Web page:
Derain, Andre

Derain, Andre Biography

French painter who was one of the principal Fauvists. Born in Chatou, near Paris. Derain studied painting in Paris at the Academie Carriere and at the Academie Julian. In 1905, he became a member of the fauvist ("wild beast") group, along with Maurice de Vlaminck and Henri Matisse. The group was so named because of the savage nature of the bold and unrealistic color used by the artists. Most of Derain's oil paintings of this period were landscapes and cityscapes. They show the typical fauvist characteristics of raw color (often squeezed onto the canvas directly from the tube), choppy brushstrokes, frenzied composition, and lack of concern for perspective or the realities of a scene.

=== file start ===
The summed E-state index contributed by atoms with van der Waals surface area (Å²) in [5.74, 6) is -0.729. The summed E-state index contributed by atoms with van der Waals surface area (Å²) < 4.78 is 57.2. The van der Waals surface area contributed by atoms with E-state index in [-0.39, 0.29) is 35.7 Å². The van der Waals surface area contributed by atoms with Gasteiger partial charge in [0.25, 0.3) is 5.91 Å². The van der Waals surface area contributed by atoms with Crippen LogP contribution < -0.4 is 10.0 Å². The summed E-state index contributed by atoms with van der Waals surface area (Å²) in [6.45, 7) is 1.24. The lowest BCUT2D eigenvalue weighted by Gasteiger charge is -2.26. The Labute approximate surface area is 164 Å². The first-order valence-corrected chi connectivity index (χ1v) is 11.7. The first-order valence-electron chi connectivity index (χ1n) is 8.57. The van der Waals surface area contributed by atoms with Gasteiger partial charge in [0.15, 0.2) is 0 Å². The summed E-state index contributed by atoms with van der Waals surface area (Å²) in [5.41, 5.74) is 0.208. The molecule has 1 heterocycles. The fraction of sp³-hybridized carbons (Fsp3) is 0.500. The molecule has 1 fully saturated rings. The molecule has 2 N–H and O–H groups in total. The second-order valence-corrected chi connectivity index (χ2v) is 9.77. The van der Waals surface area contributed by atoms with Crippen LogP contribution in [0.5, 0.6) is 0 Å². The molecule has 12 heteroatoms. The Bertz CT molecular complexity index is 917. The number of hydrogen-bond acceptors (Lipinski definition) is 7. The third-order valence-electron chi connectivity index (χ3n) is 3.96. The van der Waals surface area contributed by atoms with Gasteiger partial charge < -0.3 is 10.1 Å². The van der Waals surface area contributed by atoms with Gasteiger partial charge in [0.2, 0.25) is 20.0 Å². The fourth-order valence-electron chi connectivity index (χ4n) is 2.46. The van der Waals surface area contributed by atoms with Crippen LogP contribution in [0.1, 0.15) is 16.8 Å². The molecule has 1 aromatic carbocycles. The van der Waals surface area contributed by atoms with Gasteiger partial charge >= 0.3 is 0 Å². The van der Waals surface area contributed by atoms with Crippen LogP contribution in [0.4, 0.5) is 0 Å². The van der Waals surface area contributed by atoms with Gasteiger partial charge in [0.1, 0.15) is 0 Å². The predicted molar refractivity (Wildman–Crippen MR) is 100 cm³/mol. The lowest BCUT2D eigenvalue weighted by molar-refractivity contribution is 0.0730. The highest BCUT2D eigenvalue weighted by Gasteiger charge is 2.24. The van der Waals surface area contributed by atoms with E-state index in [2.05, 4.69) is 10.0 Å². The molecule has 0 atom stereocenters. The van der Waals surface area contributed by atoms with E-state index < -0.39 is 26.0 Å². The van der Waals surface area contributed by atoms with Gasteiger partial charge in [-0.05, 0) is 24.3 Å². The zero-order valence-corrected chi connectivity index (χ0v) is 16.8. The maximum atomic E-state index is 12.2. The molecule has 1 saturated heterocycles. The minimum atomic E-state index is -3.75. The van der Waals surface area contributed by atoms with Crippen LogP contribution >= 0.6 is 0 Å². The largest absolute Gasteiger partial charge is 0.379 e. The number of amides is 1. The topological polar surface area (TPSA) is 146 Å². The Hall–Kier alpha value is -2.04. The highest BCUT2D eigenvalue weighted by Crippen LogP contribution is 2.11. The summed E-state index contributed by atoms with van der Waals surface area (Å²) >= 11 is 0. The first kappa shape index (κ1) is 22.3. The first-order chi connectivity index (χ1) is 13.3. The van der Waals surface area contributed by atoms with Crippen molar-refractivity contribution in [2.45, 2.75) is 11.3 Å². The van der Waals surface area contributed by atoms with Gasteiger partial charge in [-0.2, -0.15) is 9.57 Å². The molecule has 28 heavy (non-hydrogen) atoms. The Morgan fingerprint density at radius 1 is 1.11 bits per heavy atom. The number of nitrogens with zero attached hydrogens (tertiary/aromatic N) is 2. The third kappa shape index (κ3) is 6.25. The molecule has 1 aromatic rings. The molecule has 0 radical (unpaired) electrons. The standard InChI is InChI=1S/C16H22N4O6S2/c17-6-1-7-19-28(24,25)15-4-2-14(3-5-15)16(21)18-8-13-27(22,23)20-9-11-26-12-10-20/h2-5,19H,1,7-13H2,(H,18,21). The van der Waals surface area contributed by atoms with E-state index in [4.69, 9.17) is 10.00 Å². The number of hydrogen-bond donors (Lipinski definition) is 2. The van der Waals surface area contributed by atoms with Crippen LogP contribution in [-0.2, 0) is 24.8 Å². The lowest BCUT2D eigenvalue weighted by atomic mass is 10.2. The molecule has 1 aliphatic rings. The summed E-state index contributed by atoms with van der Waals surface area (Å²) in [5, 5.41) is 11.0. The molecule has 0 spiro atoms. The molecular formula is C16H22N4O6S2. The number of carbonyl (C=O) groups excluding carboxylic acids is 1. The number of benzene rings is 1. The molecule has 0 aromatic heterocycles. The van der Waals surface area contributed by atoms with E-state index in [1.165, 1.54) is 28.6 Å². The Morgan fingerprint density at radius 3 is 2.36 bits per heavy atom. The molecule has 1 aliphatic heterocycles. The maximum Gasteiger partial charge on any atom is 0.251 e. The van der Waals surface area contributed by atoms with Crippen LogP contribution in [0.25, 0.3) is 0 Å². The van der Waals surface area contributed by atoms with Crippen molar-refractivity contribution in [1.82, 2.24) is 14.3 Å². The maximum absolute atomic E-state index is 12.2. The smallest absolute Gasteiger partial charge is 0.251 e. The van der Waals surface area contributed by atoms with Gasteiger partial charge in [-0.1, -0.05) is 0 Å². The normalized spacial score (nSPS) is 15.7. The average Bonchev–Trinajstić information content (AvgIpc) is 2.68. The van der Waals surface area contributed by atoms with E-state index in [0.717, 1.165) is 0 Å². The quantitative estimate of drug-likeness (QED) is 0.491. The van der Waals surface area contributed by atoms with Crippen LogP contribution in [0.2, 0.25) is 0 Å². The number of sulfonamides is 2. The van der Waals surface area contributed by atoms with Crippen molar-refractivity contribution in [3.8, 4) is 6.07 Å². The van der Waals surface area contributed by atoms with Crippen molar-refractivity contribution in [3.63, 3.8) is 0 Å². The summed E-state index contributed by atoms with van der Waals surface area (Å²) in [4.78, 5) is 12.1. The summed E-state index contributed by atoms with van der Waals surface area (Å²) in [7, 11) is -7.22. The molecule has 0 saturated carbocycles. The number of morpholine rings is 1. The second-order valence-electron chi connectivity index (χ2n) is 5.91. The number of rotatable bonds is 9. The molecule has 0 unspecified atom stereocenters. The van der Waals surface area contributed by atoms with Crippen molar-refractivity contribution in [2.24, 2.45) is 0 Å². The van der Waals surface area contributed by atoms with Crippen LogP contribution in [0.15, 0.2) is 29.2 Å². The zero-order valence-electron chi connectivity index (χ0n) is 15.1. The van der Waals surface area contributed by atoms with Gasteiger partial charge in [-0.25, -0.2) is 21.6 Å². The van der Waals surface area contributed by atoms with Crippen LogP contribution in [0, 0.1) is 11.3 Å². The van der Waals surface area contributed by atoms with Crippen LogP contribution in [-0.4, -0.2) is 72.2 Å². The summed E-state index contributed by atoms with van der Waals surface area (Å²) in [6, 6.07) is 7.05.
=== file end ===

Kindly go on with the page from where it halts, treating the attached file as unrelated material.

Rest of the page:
After 1908, Derain began to experiment with other styles when he temporarily came under the influence of the oil paintings of Paul Cezanne. The influence of Paul Cezanne led him to prefer quieter colors and more controlled compositions. In 1910, Derain produced highly geometric, cubist-influenced works. His late artwork, after 1912, showed the influence of many styles-including classical French art and African sculpture-and tended to become increasingly traditional and derivative, characterized by muted color and fussily elaborated technique.

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